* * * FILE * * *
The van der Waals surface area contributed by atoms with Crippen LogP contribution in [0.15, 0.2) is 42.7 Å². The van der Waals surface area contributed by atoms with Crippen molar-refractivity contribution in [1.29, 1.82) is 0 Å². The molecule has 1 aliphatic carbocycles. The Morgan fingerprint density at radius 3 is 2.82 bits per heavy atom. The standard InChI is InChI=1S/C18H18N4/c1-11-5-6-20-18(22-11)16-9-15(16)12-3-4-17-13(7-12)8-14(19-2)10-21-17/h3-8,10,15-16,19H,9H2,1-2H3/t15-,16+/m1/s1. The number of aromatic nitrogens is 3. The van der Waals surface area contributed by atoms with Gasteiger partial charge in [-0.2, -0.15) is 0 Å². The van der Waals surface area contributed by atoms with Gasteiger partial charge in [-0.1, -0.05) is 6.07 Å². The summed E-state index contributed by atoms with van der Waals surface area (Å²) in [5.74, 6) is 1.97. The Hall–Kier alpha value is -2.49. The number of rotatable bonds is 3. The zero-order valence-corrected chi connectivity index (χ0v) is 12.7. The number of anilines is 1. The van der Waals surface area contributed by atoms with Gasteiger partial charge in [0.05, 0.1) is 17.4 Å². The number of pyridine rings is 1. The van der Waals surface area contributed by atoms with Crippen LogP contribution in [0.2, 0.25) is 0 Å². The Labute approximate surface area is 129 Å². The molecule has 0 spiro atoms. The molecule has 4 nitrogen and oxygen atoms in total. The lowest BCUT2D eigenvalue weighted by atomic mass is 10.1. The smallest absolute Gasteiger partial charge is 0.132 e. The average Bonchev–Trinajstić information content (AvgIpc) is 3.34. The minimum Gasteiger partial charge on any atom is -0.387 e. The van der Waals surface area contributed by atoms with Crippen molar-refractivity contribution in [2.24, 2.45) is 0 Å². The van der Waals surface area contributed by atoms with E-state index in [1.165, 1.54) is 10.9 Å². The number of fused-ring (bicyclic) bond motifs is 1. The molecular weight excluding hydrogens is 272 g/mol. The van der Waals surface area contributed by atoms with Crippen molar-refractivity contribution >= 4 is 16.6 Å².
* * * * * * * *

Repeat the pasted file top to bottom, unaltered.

The van der Waals surface area contributed by atoms with Crippen LogP contribution in [0.15, 0.2) is 42.7 Å². The van der Waals surface area contributed by atoms with Crippen molar-refractivity contribution in [1.29, 1.82) is 0 Å². The molecule has 1 aliphatic carbocycles. The Morgan fingerprint density at radius 3 is 2.82 bits per heavy atom. The standard InChI is InChI=1S/C18H18N4/c1-11-5-6-20-18(22-11)16-9-15(16)12-3-4-17-13(7-12)8-14(19-2)10-21-17/h3-8,10,15-16,19H,9H2,1-2H3/t15-,16+/m1/s1. The number of aromatic nitrogens is 3. The van der Waals surface area contributed by atoms with Gasteiger partial charge in [-0.2, -0.15) is 0 Å². The van der Waals surface area contributed by atoms with Gasteiger partial charge in [-0.1, -0.05) is 6.07 Å². The summed E-state index contributed by atoms with van der Waals surface area (Å²) in [5.74, 6) is 1.97. The Hall–Kier alpha value is -2.49. The number of rotatable bonds is 3. The zero-order valence-corrected chi connectivity index (χ0v) is 12.7. The number of anilines is 1. The van der Waals surface area contributed by atoms with Gasteiger partial charge in [0.05, 0.1) is 17.4 Å². The number of pyridine rings is 1. The van der Waals surface area contributed by atoms with Crippen LogP contribution in [0.2, 0.25) is 0 Å². The Labute approximate surface area is 129 Å². The molecule has 0 spiro atoms. The molecule has 4 nitrogen and oxygen atoms in total. The lowest BCUT2D eigenvalue weighted by atomic mass is 10.1. The smallest absolute Gasteiger partial charge is 0.132 e. The average Bonchev–Trinajstić information content (AvgIpc) is 3.34. The minimum Gasteiger partial charge on any atom is -0.387 e. The van der Waals surface area contributed by atoms with Crippen molar-refractivity contribution in [2.24, 2.45) is 0 Å². The van der Waals surface area contributed by atoms with E-state index in [1.165, 1.54) is 10.9 Å². The number of fused-ring (bicyclic) bond motifs is 1. The molecular weight excluding hydrogens is 272 g/mol. The van der Waals surface area contributed by atoms with Crippen molar-refractivity contribution >= 4 is 16.6 Å².